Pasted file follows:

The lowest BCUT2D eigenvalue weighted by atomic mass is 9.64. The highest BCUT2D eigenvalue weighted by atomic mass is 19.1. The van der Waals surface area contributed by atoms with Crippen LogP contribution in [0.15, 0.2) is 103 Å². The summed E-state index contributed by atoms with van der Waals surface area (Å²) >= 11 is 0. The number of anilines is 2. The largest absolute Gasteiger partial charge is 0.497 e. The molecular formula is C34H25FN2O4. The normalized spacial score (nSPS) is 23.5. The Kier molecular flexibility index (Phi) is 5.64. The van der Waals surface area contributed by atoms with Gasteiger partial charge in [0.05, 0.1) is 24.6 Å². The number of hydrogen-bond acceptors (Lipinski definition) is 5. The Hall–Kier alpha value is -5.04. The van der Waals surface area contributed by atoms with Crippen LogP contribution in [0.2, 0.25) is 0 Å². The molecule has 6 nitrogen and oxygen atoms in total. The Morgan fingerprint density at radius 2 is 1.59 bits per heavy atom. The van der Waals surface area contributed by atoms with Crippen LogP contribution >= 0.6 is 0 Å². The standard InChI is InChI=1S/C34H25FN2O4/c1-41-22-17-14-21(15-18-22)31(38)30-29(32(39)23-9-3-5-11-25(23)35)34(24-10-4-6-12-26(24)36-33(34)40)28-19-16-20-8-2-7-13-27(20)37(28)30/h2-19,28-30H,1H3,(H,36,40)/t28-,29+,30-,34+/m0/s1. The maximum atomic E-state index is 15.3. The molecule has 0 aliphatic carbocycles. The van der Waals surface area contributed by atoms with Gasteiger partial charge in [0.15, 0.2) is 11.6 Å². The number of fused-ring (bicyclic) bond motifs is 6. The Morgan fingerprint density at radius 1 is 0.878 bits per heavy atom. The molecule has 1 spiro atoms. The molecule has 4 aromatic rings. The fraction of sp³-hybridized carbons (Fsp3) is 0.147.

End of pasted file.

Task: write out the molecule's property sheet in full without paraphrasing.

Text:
The lowest BCUT2D eigenvalue weighted by atomic mass is 9.64. The highest BCUT2D eigenvalue weighted by atomic mass is 19.1. The van der Waals surface area contributed by atoms with Crippen LogP contribution in [0.15, 0.2) is 103 Å². The summed E-state index contributed by atoms with van der Waals surface area (Å²) >= 11 is 0. The number of anilines is 2. The largest absolute Gasteiger partial charge is 0.497 e. The molecular formula is C34H25FN2O4. The normalized spacial score (nSPS) is 23.5. The Kier molecular flexibility index (Phi) is 5.64. The van der Waals surface area contributed by atoms with Gasteiger partial charge in [0.05, 0.1) is 24.6 Å². The number of hydrogen-bond acceptors (Lipinski definition) is 5. The Hall–Kier alpha value is -5.04. The van der Waals surface area contributed by atoms with Crippen LogP contribution in [0.2, 0.25) is 0 Å². The molecule has 6 nitrogen and oxygen atoms in total. The Morgan fingerprint density at radius 2 is 1.59 bits per heavy atom. The van der Waals surface area contributed by atoms with Crippen LogP contribution >= 0.6 is 0 Å². The standard InChI is InChI=1S/C34H25FN2O4/c1-41-22-17-14-21(15-18-22)31(38)30-29(32(39)23-9-3-5-11-25(23)35)34(24-10-4-6-12-26(24)36-33(34)40)28-19-16-20-8-2-7-13-27(20)37(28)30/h2-19,28-30H,1H3,(H,36,40)/t28-,29+,30-,34+/m0/s1. The maximum atomic E-state index is 15.3. The molecule has 0 aliphatic carbocycles. The van der Waals surface area contributed by atoms with Gasteiger partial charge in [0.15, 0.2) is 11.6 Å². The number of fused-ring (bicyclic) bond motifs is 6. The Morgan fingerprint density at radius 1 is 0.878 bits per heavy atom. The molecule has 1 spiro atoms. The molecule has 4 aromatic rings. The fraction of sp³-hybridized carbons (Fsp3) is 0.147.